US 4143116 A
Contact lens sterilizer has a timer operating a catch for holding a capsule containing contact lenses in sterilizing solution in a sterilizing position. In this position, the capsule is inclined toward inversion. When the timer releases the catch after a predetermined period of time, the capsule swings to a substantially inverted position. In this position, a catalyst contained in one end of the capsule contacts the sterilizing solution to neutralize the same. Optionally, a lock mechanism prevents removal of the capsule from the sterilizer until neutralization is complete.
1. A sterilizer for contact lenses which comprises, a frame having capsule mounting means, a capsule for receiving contact lenses and a sterilizing solution having a neutralizer near one end and having pivot means near the other end, said pivot means being adapted to pivotally cooperate with said mounting means, catch means for releasably holding said capsule in a treating position with a major portion of the capsule above said pivot means to immerse contact lenses in a sterilizing solution while said neutralizer is disposed above and out of contact with said sterilizing solution said mounting means holding said capsule tended toward inversion for neutralization when in said position, timing means operably connected to said catch for releasing said capsule to swing about said pivot means to a substantially inverted position and effect contact between said solution and neutralizer.
2. The sterilizer according to claim 1 wherein said mounting means includes means for maintaining the capsule in an inclined position whereby the force of gravity swings said capsule toward the inverted position upon release of said capsule by said catch means.
3. The sterilizer according to claim 1 wherein said timing means includes a motor, a cam driven by said motor, said cam engaging said catch for first moving said catch to hold said capsule in the treating position and then permitting said catch to move to a position of disengagement from said capsule to release said capsule from said treatment position.
4. The sterilizer according to claim 3 wherein said catch is biased against said cam, said motor is a battery-powered clock motor having a shaft and said cam is frictionally coupled to said shaft to permit said cam to be forceably rotated counterclockwise about said shaft against said frictional coupling.
5. The sterilizer according to claim 1 further including lock means for preventing removal of said capsule prior to neutralization of the sterilizing solution.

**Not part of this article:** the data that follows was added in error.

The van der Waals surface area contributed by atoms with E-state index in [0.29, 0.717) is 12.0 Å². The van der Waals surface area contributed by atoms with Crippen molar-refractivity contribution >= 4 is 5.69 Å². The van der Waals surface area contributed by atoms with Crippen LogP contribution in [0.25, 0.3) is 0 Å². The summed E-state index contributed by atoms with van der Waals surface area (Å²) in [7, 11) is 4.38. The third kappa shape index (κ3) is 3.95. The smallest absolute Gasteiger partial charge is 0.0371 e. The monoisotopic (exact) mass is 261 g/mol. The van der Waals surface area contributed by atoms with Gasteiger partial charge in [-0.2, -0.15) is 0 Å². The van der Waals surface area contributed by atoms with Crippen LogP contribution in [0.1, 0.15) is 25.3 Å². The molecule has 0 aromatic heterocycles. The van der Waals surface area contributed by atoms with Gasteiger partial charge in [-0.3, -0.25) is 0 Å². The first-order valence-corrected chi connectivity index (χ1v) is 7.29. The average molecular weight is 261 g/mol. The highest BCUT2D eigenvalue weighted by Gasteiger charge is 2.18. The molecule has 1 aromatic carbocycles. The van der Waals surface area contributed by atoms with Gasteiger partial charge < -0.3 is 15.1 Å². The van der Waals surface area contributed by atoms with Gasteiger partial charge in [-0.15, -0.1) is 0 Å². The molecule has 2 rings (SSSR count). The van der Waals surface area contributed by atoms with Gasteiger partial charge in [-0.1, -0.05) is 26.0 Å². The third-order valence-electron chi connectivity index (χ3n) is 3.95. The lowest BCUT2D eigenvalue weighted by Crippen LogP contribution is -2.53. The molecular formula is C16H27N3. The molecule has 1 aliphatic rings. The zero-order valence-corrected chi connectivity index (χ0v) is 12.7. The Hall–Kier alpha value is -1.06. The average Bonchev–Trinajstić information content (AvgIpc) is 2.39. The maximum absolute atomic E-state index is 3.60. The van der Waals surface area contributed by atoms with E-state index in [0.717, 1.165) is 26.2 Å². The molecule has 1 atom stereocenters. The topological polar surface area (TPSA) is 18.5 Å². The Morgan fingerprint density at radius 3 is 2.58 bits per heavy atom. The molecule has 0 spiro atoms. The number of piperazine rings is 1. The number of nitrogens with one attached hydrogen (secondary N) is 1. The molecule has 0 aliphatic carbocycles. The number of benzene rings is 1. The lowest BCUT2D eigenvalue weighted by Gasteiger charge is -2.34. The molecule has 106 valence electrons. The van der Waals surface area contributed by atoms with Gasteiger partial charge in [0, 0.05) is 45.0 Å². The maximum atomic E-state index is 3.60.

6. The sterilizer according to claim 5 wherein said lock means temporarily prevent said pivot means includes means to from being removed from said mounting means.
7. The sterilizer according to claim 1 wherein
said timing means includes a battery-powered clock motor, a cam frictionally coupled for rotation by said motor, said cam having a start position and rest position, means to forceably rotate said cam counterclockwise from said rest position to said start position against said frictional coupling, said cam having a cam edge and a cam groove,
said catch means includes a catch and biasing means to urge said catch against said cam edge,
said capsule mounting means including a pair of spaced-supports, each said support having a recess, each said recess having an entrance,
said pivot means including a pair of diametrically-opposed, cylindrical pins adapted to engage a respective recess through said entrance for supporting said capsule, and
lock means for preventing removal of said capsule prior to neutralization of said sterilizing solution, said lock means including a pair of protruding members slideably mounted in said spaced-supports, a follower connected to said protruding members and adapted to engage said cam recess to cover said entrances when said cam is moved to said start position.
8. The sterilizer according to claim 1 wherein the neutralizer is a catalytic neutralizer.
The present invention relates to a contact lens sterilizing apparatus and more particularly to a timing apparatus for controlling the duration of sterilization and automatically initiating neutralization thereof.
U.S. Pat. No. 3,912,451, issued Oct. 14, 1975, describes a method for sterilizing contact lenses using hydrogen peroxide and neutralizing the hydrogen peroxide with a catalyst.
The present invention is directed to a timing apparatus for effecting contact lens sterilization by a method such as that described by the aforementioned patent.